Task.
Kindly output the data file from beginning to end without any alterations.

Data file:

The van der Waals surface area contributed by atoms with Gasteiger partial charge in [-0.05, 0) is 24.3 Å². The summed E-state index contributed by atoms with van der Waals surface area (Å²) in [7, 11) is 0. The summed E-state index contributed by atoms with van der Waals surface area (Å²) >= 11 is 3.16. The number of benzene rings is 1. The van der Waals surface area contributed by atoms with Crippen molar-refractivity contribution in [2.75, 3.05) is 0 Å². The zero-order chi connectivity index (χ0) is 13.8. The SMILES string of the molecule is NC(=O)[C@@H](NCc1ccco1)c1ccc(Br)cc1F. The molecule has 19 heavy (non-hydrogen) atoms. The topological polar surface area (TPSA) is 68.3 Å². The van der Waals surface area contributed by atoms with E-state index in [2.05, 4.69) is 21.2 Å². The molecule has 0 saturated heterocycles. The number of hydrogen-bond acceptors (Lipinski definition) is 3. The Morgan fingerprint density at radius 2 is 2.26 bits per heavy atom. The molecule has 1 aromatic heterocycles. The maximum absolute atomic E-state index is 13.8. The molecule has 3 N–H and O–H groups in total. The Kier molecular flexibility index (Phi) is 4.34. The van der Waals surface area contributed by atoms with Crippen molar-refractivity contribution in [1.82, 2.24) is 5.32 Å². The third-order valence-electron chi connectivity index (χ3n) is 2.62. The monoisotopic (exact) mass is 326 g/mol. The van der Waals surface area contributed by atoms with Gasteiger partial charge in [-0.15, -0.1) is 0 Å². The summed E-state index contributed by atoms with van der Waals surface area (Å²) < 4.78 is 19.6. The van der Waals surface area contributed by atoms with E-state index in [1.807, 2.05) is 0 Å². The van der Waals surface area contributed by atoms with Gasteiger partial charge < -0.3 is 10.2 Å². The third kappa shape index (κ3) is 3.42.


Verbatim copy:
The van der Waals surface area contributed by atoms with Gasteiger partial charge in [-0.05, 0) is 24.3 Å². The summed E-state index contributed by atoms with van der Waals surface area (Å²) in [7, 11) is 0. The summed E-state index contributed by atoms with van der Waals surface area (Å²) >= 11 is 3.16. The number of benzene rings is 1. The van der Waals surface area contributed by atoms with Crippen molar-refractivity contribution in [2.75, 3.05) is 0 Å². The zero-order chi connectivity index (χ0) is 13.8. The SMILES string of the molecule is NC(=O)[C@@H](NCc1ccco1)c1ccc(Br)cc1F. The molecule has 19 heavy (non-hydrogen) atoms. The topological polar surface area (TPSA) is 68.3 Å². The van der Waals surface area contributed by atoms with E-state index in [2.05, 4.69) is 21.2 Å². The molecule has 0 saturated heterocycles. The number of hydrogen-bond acceptors (Lipinski definition) is 3. The Morgan fingerprint density at radius 2 is 2.26 bits per heavy atom. The molecule has 1 aromatic heterocycles. The maximum absolute atomic E-state index is 13.8. The molecule has 3 N–H and O–H groups in total. The Kier molecular flexibility index (Phi) is 4.34. The van der Waals surface area contributed by atoms with Crippen molar-refractivity contribution in [1.82, 2.24) is 5.32 Å². The third-order valence-electron chi connectivity index (χ3n) is 2.62. The monoisotopic (exact) mass is 326 g/mol. The van der Waals surface area contributed by atoms with Gasteiger partial charge in [-0.15, -0.1) is 0 Å². The summed E-state index contributed by atoms with van der Waals surface area (Å²) < 4.78 is 19.6. The van der Waals surface area contributed by atoms with E-state index in [1.807, 2.05) is 0 Å². The van der Waals surface area contributed by atoms with Gasteiger partial charge < -0.3 is 10.2 Å². The third kappa shape index (κ3) is 3.42.